We were very excited when we caught sight of baby snails in our flasks! We believe that there are about four snails in the control flask and two in the experimental. We did not think we would have a second generation of snails in our flasks because we only put one snail on each flask, which is why this event is so shocking. I personally believe that there were either snail eggs attached to some of the plants we put in, possibly the elodea, or there were already snails on the plants that were too tiny to be spotted by the naked eye. The rest of my group also thinks it is possible that the snails we put in were already pregnant, and they brought the snails into the flasks. One of them is pretty big too (about ¾ cm). This could be good, and might help keep the water clean the water and manage the decayed plants in the future, but it could also be bad. It is possible that the snails will all grow pretty big and consume more than they should. They might end up eating everything, and will ultimately destroy the delicate balance in the ecosystems. We do not know what will happen, so all we can do is wait and see.
We are also excited with the amount of hydra present in each of the flasks. We had not predicted that they would have such rapid growth. This also could be good, because they could eat all of the dead organisms, decayed plants, and anything else that makes the water dirty. But, this also could have damaging affects. They could grow to be too aggressive and eat too much, and this would throw off the balance in the flasks. All we can do is wait and see.

Problems to be solved:
One thing we want to fix is the amount of oxygen in each flask. We would like to have more than a 3.3 for the oxygen test, because the organisms need lots of oxygen to survive. We plan to possibly introduce more elodea, more duckweed, or more wolfia. Having increased plant life in the flasks will provide more oxygen, and the organisms will be able to thrive with more oxygen.
We would like to have a better pH level in the control flask, but we are not going to do anything about it, because we need to see if the experimental variable (coral gravel) really does help buffer the pH levels in the flasks. Not doing anything to the control flask will tell us if the coral gravel is truly keeping the pH in the water at a decent level or not.
We also would like to have more wolfia or duckweed in the flasks. We believe that floating types pf plants are very useful because they stay out of the way but provide oxygen. We might introduce a little bit more of either wolfia or duckweed into each of the flasks.

Unanswered Questions:
1. Why did different amounts of duckweed and wolfia survive in the ecoflasks? Is the surviving number significant, or did it just happen that way for no reason?
2. How did the snails appear? Will this be a benefit in the future or a problem?
3. Is the fact that the wolfia are growing so fast a bad thing?
4. Why did the elodea in the experimental flask decay more?
5. Why did the oxygen levels go down? Is it a result of fast growth of the organisms?
6. What can we do to provide sufficient oxygen in the water?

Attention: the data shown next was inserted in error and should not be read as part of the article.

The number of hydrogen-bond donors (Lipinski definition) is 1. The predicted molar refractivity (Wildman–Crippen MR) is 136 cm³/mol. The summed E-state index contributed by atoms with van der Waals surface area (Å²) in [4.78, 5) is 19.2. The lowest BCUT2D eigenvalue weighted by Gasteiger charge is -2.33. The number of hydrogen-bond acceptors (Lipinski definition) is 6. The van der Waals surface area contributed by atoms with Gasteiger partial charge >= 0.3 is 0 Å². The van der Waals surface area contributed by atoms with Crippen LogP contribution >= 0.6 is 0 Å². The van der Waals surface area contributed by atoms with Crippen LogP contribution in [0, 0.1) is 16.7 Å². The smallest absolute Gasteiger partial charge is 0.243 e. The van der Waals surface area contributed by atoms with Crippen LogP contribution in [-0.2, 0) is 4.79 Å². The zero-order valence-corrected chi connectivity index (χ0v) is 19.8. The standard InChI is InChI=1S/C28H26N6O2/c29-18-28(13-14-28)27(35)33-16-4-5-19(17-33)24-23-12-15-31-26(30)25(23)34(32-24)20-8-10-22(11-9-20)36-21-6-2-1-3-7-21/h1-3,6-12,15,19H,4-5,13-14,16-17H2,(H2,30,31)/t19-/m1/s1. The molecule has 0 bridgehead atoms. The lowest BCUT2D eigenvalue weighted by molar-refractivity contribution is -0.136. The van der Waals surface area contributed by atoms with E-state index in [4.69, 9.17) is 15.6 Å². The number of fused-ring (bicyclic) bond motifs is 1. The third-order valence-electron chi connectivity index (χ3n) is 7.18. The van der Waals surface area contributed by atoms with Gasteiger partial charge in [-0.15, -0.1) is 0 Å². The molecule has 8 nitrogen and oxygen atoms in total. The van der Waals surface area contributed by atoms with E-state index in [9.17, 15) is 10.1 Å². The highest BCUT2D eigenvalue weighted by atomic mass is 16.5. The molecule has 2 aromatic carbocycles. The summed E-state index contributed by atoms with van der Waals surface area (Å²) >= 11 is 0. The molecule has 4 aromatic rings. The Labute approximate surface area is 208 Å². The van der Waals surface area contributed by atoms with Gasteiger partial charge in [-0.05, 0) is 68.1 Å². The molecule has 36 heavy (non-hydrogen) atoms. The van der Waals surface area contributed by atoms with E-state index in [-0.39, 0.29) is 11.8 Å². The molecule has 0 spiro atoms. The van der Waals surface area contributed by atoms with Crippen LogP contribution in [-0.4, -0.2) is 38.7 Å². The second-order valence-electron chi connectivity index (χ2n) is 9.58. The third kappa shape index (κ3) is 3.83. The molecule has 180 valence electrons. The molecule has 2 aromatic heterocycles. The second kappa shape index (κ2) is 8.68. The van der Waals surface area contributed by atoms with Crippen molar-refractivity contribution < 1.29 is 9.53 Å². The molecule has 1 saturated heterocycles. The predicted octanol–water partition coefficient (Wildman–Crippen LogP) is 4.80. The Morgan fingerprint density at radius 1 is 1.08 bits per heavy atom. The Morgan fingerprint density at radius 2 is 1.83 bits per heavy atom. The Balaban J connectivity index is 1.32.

Table for pH and dissolved oxygen tests for 4/3/06:

Control Experimental

pH 8.01 7.59

Dissolved oxygen 3.3 3.3

Thursday, February 16, 2006


Experimental "before"- 1/30/06

Control "before"- 1/30/06

Experimental "after"- 2/10/06

Experimental "after"- 2/10/06

2nd entry:

1. Many changes occurred in our flasks. The water was murky, and the plants decayed. Our wolfia was only about 40% still green and alive. Now, much of it decayed, and there is some of it floating around. Also, some mixed with the soil and now formed a dirty, slimy substance on the ground. Our azolla plant, though still standing, is lifeless, colorless, and transparent. WE made drastic changes on feb. 3. First, we dumped out all of our water, and the azolla fell out. Our wolfia still stayed in, although only about 10%. Then we added 25ml of pink aquarium grade gravel to each flask, in order to keep the water clean and fresh. Later, we added 575ml of water. The water stayed fresh and clear, thanks to the gravel. We added elodea, snails, daphnia, copepods, and hydra. This made our flask healthy looking. Although the layer of brown decayed wolfia stayed on the ground, our flask was filled with green plants, clear water, and a hope to survive.

2. We added two new producers to counter the death of our old ones. We added one elodea plant (Elodea canadensis) and about one half of a duckweed (Leonitis nepetifolioa) colony to each flask. These producers should provide nutrients for our organisms. We chose only one plant of elodea because it was big enough to provide lots on nutrients on its own. One half a colony was good for the duckweed because we still had a bit of wolfia left, and they are both floating plants. Then we added one pond snail (Austropeplea) to each flask. We never got our orb snails, so we used pond snails. Each eat similar things. The snails are large, and eat a lot, so we chose to add only one in each flask. The organisms (3ml in each flask) are as follows: Daphnia (Daphnia Genus), Hydra (Hydra Genus), and Copepods (Copepoda Order). 3 ml of each should be enough to eat all the decay and bacteria without getting too overgrown. Too many of them would result in overgrowth and death of our producers and end of our flasks, so we only added 3 ml of each. This smaller amount should help us achieve homeostasis.

3. The main abiotic change was our water. Originally, it was black and murky, which was not good in an ecoflask. This type of water could not support an ecosystem. We decided to dump out all of the water, and add 575ml of new, clear, fresh water. Also, we added pink aquarium gravel to each to keep the newly added water clean, fresh, and able to support an ecosystem.